Leaders As Control Freaks

A control freak refers to a person who must be in control of all things and people. This is the micromanager who nitpicks about performance to such an extent workers are emotionally exhausted and anxious.

Leaders can be control freaks

Photo by Alejandro Alvarez

But a control freak, in my mind, is a leader who practices self-regulation, who is the locus on control. Such a leader is the strong center in a cyclonic tornado of activity and conflict in the workplace. In fact, we look to our leaders to remain calm, rational and inspirational even in the most challenging circumstances.

I recently read an article about Mayor Giuliani whose passion for New York anchored the city in the middle of the 911 catastrophe in which terrorists destroyed the Twin Towers, killing thousands. His hands-on approach distinguished him as a legendary leader. He aided firefighters, attended to the injured and took to the airwaves to comfort and calm the city.  Americans will never forget Rudy Giuliani.

Poise under pressure largely comes with daily practice. How can you stress proof yourself so the fast-pace demanding nature of work not leap into your psyche, emotions and ultimately impact your health? I believe you are ridiculously in charge of protecting your energy, making more energy and recovering from stress as your daily practice so you have energy not only to perform your duties but to knock your performance out of the park.

More than ever longstanding and excessive tension is robbing leaders of innovation, creative problem solving, positivity and productivity.

However, disguised self-neglect is partially to blame.  Inherent in the American Creed of success is the byproduct of regular ten to twelve-hour days, overwhelm and constant exhaustion.  We think this is the price paid to climb up the corporate ladder.  But hidden in this creed is the unsustainability of these beliefs in daily practice. It will ultimately lead to burnout.

Here are a few research-based practices that might feel counterintuitive at first, but can stress proof you, and improve your work performance.

The Myth of Multitasking

Yes. I understand you’ve been juggling three to five things at a time, such as answering texts in the middle of a business meeting, or you’re managing volumes of data while dealing with people problems. but research suggests, especially as it relates to prioritized projects, you focus. Often when you multitask you are shifting your attention from one activity to the next, and in doing so you scatter your attention which results in a mediocre performance or mistakes. As a result, you are spending extra time and money fixing them. Intense focus, on the other hand, provides the conditions for you to deeply delve into a topic. As you do, epiphanies, connections, and innovation often result. A boosted performance is the result. Another byproduct is less stress.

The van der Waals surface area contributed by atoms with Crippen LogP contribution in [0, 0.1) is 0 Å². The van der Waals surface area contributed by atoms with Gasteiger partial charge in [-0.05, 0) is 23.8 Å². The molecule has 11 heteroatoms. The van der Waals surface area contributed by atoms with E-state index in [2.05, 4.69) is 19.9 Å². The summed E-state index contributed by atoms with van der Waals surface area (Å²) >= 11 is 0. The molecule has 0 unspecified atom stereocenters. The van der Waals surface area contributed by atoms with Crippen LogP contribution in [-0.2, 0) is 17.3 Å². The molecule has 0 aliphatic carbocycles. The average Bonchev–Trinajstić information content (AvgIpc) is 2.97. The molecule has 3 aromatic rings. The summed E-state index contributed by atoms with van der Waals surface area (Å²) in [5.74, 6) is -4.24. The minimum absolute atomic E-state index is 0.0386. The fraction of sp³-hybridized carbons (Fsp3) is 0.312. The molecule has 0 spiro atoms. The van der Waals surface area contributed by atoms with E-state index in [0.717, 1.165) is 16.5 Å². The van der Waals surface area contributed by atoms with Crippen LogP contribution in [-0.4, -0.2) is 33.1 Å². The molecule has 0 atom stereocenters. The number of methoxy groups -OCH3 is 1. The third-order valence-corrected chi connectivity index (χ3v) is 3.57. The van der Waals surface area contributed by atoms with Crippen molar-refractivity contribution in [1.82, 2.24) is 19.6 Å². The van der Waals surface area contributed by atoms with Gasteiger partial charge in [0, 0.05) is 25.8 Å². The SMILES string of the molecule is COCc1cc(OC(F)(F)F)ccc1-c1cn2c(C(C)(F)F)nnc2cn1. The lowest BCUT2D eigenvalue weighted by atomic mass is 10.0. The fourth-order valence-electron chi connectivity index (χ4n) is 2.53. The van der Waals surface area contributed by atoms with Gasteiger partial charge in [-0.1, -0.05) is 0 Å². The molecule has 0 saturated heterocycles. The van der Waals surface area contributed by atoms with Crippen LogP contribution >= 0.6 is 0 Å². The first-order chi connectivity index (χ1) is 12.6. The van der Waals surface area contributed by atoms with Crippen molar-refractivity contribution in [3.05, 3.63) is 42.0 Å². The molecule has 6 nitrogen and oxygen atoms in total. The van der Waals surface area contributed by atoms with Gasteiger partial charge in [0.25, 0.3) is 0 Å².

Delegate

If you are like me, you are a recovering control freak. In the past, I thought if you wanted something done right, do it yourself. It nearly burned me out. Instead, free up your time to do your expertise, and let others do peripheral activities.

Additionally, delegation gives you the opportunity to develop other leaders. So, choose the best young leaders and invest in them. That which someone else can-do eighty percent as well as you, delegate. The key to delegation is in modeling your standards and desired results. It makes it easier for you to let go so you can develop and exercise your strengths.

Break Every 90 Minutes

“Rosalind, “you might think, “that’s just being lazy.” Nonetheless, research backs a five to ten-minute break every ninety minutes. The fast-paced nature of most workplaces and the massive amount of data hurled at us requires our mind to process it. We need frequent breaks to do that. During your downtime do something unrelated to your work such as:

·         Taking nap

·         Socializing with a co-worker

·         Playing a game on your cell phone

As you break, your mind will be assessing, making predictions, assembling the big picture, and making connections. This practice can leverage performance and reduce tension.

Conclusion

Managing stress and energy is key to high performance every day.

These are but a few practices support you and extend your reach as a leader.  Try them and document the effects of the practices.  Undoubted being a control freak as it relates to regulating yourself will result in greater productivity, performance, and influence.

This is a guest article by Rosalind Henderson. Rosalind is a leadership trainer and author of several books which include, ‘Negative NO More, 100+ Ways to Upgrade Your Life’ and her latest, ‘The ABC’s of an A+ Workplace.’

A product of world renown leadership mentors, Dr. John Maxwell, Drs. Henry Cloud and John Townsend plus her experience in educational leadership combine to empower leaders, organizations, and businesses with fresh life-changing strategies, mindsets, and solutions to issues. As a result? More productivity, less stress, new levels of performance and higher profits.

Rosalind provides many services which include small group consulting, products, keynotes, and presentations to equip individuals and organizations to meet and exceed goals.

Join her now for the free webinar series: ‘Remaining Sane in an Insane Workplace.’ Contact her at rosalindhenderson1@gmail.com

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